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March of Dimes National Ambassador Families and Senior Leadership Meet with President Obama

White Plains, New York, Thursday, February 11, 2010

Media Contacts

Todd P. Dezen (914-997-4608)
Elizabeth Lynch (914-997-4286)
press@marchofdimes.com
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Two families who know all too well the trauma of having a baby born prematurely visited the White House today to share their inspiring stories with President Obama. The Hall family from Leesburg, Va., and the Hoffman family from Weston, Fla., are ambassadors for the March of Dimes, a nonprofit foundation that works to prevent premature birth, birth defects, and infant mortality. 

“These brave families told the President that premature birth can happen to anyone, and when it does happen, it exacts a huge toll emotionally, physically and financially on families and the country,” said Dr. Jennifer L. Howse, president of the March of Dimes. “We need to invest more federal funding in research that will stop the rising incidence of preterm birth.”

Joined by LaVerne Council, secretary of the March of Dimes board of trustees and corporate vice president and chief information officer of Johnson & Johnson, the March of Dimes delegation also spoke with the President about how preterm births illustrate how critical it is for every pregnant woman and child to have access to health coverage.

Six-year old Katelyn Hall was born at only 25 weeks and was given a 5 percent chance of surviving. After a 5-month stay in newborn intensive care (NICU) and more than $1 million in medical bills, Katelyn’s parents Ashley and Michael were finally able to bring her home.

Joshua Hoffman, 7, of Weston, Florida, the March of Dimes 2010 National Ambassador, was born so early and with so many underdeveloped organs that doctors could not say whether he would survive — or if he would ever walk, talk, see or hear.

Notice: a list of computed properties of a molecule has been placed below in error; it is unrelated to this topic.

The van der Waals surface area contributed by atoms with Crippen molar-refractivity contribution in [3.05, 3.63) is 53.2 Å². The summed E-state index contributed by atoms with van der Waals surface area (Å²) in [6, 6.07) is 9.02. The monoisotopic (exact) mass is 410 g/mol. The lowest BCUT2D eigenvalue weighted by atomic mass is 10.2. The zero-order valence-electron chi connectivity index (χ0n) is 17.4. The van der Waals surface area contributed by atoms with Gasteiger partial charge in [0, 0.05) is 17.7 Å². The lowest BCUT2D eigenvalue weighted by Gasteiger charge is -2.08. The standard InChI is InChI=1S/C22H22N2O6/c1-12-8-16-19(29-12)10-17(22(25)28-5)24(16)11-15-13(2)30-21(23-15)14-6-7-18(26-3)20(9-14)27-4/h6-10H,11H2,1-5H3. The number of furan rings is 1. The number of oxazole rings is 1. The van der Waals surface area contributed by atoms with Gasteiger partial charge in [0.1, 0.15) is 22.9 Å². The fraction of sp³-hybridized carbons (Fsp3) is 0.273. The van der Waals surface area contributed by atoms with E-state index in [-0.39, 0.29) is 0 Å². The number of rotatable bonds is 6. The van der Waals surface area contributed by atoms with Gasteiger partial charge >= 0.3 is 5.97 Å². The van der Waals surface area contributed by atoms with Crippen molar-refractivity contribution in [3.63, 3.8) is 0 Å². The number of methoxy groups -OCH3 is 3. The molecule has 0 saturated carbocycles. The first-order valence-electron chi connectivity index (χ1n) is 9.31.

Josh spent 3½ months in the NICU and had many surgeries and treatments, including heart surgery, laser eye surgery and blood transfusions.

Premature birth has increased more than 36 percent in the last 25 years in the United States, and now affects 540,000 babies annually. It is the leading cause of newborn death and costs the nation more than $26 billion annually in health care costs, according to the Institute of Medicine.

The Hall and Hoffman families traveled to Washington courtesy of Continental Airlines, the official airline sponsor of the National Ambassador Program “Serving the March of Dimes and our community in this capacity is an honor,” said Jeff Smisek, Continental Airlines Chairman and Chief Executive Officer.

Top photo caption: President Barack Obama greets March of Dimes ambassador families in the Oval Office, Feb. 11, 2010. (Official White House Photo by Samantha Appleton)

Second photo caption: LaVerne Council (fourth from right), secretary of the March of Dimes Board of Trustees and corporate vice president and chief information officer of Johnson & Johnson and March of Dimes President Dr. Jennifer L. Howse (third from right) led a group of volunteers who know all too well the trauma of having a baby born prematurely to meet President Obama in the Oval Office today. Two National Ambassador families shared their inspiring stories and discussed March of Dimes support for research investment to find solutions for the serious problem of preterm birth. (Left to right) March of Dimes 2010 National Ambassador family: dad Lee Hoffman with son Alex; mom Melanie with son Joshua Hoffman, the 2010 National Ambassador; Ms. Council and Dr. Howse with Katelyn Hall, 2009 National Ambassador; Katelyn’s mom Ashley Hall and dad Michael Hall.

The March of Dimes works to improve the health of babies by preventing birth defects, premature birth, and infant mortality.

For the latest resources and health information, visit our websites marchofdimes.org and nacersano.org. If you have been affected by prematurity or birth defects, visit our shareyourstory.org community to find comfort and support. You can also find us on Facebook or follow us on Twitter.

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March of Dimes funded research is saving the lives of thousands of babies each year.